Mars will have a lot of wicker furniture

mars wicker chairs - DALL-E Mars wicker chairs - DALL-E

Where are we gonna sit?

So we've landed on Mars, now we need somewhere to sit. It's pretty expensive to ship furniture from earth, so time to start building some chairs with all of the bountiful resources available on Mars. (gestures at empty desert)

There's plenty of speculation on how we will end up building on Mars, but I feel one of the more simple and obvious ideas has been left out: Bamboo / Wicker Furniture.

Can't we build with Martian regolith?

martian simulant printing Adam Jakus / Ramille Shah / Northwestern University

Why not! After all experiments with regolith simulants have been used to build 3D printed tools, structures, solar panels, and even rocket fuel! [1]

Regolith manufacturing has become a sort of snake oil for Martian engineering. Every problem seems to have a cool regolith based solution. But in practice, most of these experiment are using 5-10% Martian simulant and leaving the remaining 90% to traditional binding agents.

While I'm certain we could build something chair shaped with Martian dust; it has a few major shortfalls:

  1. Massive amount of energy required to process
  2. Typically requires additional binding agents (from Earth)
  3. Humans don't want to sit on radioactive concrete chairs all day

I believe there is potential for regolith manufacturing, but it's applications will be more cinder-block and less comfy-chair.

What about bioplastics?

Studio Eric Klarenbeek bioplastic chair Studio Eric Klarenbeek bioplastic chair

Bioplastics are another great option, but with a few limiting factors for chair production.

  1. Bioplastics will be a precious commodity for replacing small parts throughout the station
  2. Large plastic extrusions require a lot of heat and heavy custom dies

The basics of bioplastic engineering:

  1. Grow some corn (and eat the good part)
  2. Take the leftovers cobs, leaves, and stalks to grind down and make vegetable oil
  3. Process the vegetable oil into Polylactic Acid (PLA)
  4. Injection mold or 3d Print using the bioplastics

Likely bioplastics will be integral to the continued survival of a Martian colony. But production of bioplastics is costly from both a raw material standpoint (crops that could otherwise be eaten), and a processing perspective (uses up reagents that would not be immediately replenishable on Mars). It is more reasonable to assume that bioplastic production will be reserved for small mission critical replacement parts.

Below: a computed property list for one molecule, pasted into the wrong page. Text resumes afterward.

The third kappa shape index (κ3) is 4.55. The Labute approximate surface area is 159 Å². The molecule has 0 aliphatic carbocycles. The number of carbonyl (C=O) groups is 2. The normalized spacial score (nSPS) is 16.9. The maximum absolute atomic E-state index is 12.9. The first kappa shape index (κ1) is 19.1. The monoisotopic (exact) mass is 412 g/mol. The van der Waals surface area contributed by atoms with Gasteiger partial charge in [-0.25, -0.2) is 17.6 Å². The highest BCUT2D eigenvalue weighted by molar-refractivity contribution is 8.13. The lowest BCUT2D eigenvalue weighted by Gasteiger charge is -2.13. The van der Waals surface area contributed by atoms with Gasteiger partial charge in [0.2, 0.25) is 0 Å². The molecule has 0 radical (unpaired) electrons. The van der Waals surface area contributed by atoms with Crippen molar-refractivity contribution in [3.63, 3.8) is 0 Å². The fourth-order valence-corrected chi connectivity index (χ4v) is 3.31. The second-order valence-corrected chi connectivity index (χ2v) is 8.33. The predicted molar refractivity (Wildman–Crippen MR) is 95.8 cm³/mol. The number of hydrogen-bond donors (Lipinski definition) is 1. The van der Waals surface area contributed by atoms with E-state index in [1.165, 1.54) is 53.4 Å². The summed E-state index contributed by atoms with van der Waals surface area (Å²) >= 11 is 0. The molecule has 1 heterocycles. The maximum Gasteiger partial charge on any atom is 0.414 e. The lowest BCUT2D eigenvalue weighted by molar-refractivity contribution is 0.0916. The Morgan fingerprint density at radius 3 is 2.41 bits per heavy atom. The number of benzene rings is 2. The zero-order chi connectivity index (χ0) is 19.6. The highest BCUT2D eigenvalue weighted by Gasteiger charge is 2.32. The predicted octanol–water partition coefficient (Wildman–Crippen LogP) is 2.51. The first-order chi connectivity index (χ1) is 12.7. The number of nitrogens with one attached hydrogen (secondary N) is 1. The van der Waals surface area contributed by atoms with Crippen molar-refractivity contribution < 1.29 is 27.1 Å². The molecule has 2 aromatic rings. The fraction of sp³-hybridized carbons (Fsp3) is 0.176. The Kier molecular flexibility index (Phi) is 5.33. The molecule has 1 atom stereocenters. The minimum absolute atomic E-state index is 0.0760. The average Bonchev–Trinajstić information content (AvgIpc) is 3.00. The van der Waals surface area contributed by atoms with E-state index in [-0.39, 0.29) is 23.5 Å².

Bamboo to the rescue

If our Martian colony needs a tried and true construction material, look no further than one of oldest and most popular

Hydroponic bamboo Hydroponic bamboo sprouts Kiln drying bamboo Kiln drying bamboo (225 stalks)

Reed (Phragmites) & Bamboo (Bambusoideae) do quite well hydroponically, it's roots are water resistant, and the same plant can be harvested multiple times. It does run into a bit of a height limitation. In order to harvest ~2 meters of usable stalk you'll probably need 3 meters of vertical growing space. Which might be limited in your Martian bunker.

But as long as you have high ceilings, a 3m x 3m room could easily house your entire furniture production studio.

The process will look something like this:

  1. Grow bamboo in hydroponic garden (~6-8 months initially)
  2. Cut off useful portion of bamboo (leaving base & root structure for future growth)
  3. Bend to desired shape while green (or leave staight)
  4. Kiln dry and condense water back into system

Reclaiming water

Maintaining a closed loop with water will be vital to survival on Mars. Sure we could theoretically go pick up some more from the North Pole. But our best bet will be maintaining whatever we brought with us.

Which leads to a minor problem with our continued furniture problem: bamboo absorbs moisture from the air.

In the average air conditioned home, bamboo will balance out at ~10% humidity. So imagine you had a 3kg bamboo chair, that chair would absorb 300 grams of water (0.30 liters).

Your 6 piece Martian dining set would likely horde 3-4 liters of water. It's not lost from the system, as it could always be composted back into your grow medium. But it's worth understanding before you launch a full scale furniture business on Mars.

Relax and enjoy your new Martian chair

Turns out space will look a lot less like Star Trek, and a lot more like your grandma's sitting room. It may not be the sexiest Martian engineering strategy, but it's the one that will work!

Wicker spaceship - DALL-E Wicker chairs on spaceship - DALL-E

Tyler Maran - @TylerMaran -